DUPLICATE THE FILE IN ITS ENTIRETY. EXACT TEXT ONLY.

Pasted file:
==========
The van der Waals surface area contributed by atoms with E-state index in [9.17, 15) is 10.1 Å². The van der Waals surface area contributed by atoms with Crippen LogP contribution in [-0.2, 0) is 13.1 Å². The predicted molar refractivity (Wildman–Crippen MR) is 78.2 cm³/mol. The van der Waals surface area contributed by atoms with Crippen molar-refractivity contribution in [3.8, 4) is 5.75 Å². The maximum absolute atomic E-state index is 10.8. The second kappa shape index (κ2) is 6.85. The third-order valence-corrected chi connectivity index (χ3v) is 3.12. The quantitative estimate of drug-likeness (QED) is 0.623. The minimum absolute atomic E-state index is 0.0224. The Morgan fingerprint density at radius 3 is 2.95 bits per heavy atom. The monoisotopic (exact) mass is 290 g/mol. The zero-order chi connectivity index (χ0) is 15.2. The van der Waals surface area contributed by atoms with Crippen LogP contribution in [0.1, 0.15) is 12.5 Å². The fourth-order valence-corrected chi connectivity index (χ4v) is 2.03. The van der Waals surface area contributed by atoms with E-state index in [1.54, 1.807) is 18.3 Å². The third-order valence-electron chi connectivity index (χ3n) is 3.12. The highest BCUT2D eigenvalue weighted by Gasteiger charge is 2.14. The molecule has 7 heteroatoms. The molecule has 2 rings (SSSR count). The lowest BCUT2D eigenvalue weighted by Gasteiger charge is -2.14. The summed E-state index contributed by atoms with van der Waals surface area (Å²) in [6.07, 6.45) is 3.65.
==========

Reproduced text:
The van der Waals surface area contributed by atoms with E-state index in [9.17, 15) is 10.1 Å². The van der Waals surface area contributed by atoms with Crippen LogP contribution in [-0.2, 0) is 13.1 Å². The predicted molar refractivity (Wildman–Crippen MR) is 78.2 cm³/mol. The van der Waals surface area contributed by atoms with Crippen molar-refractivity contribution in [3.8, 4) is 5.75 Å². The maximum absolute atomic E-state index is 10.8. The second kappa shape index (κ2) is 6.85. The third-order valence-corrected chi connectivity index (χ3v) is 3.12. The quantitative estimate of drug-likeness (QED) is 0.623. The minimum absolute atomic E-state index is 0.0224. The Morgan fingerprint density at radius 3 is 2.95 bits per heavy atom. The monoisotopic (exact) mass is 290 g/mol. The zero-order chi connectivity index (χ0) is 15.2. The van der Waals surface area contributed by atoms with Crippen LogP contribution in [0.1, 0.15) is 12.5 Å². The fourth-order valence-corrected chi connectivity index (χ4v) is 2.03. The van der Waals surface area contributed by atoms with E-state index in [1.54, 1.807) is 18.3 Å². The third-order valence-electron chi connectivity index (χ3n) is 3.12. The highest BCUT2D eigenvalue weighted by Gasteiger charge is 2.14. The molecule has 7 heteroatoms. The molecule has 2 rings (SSSR count). The lowest BCUT2D eigenvalue weighted by Gasteiger charge is -2.14. The summed E-state index contributed by atoms with van der Waals surface area (Å²) in [6.07, 6.45) is 3.65.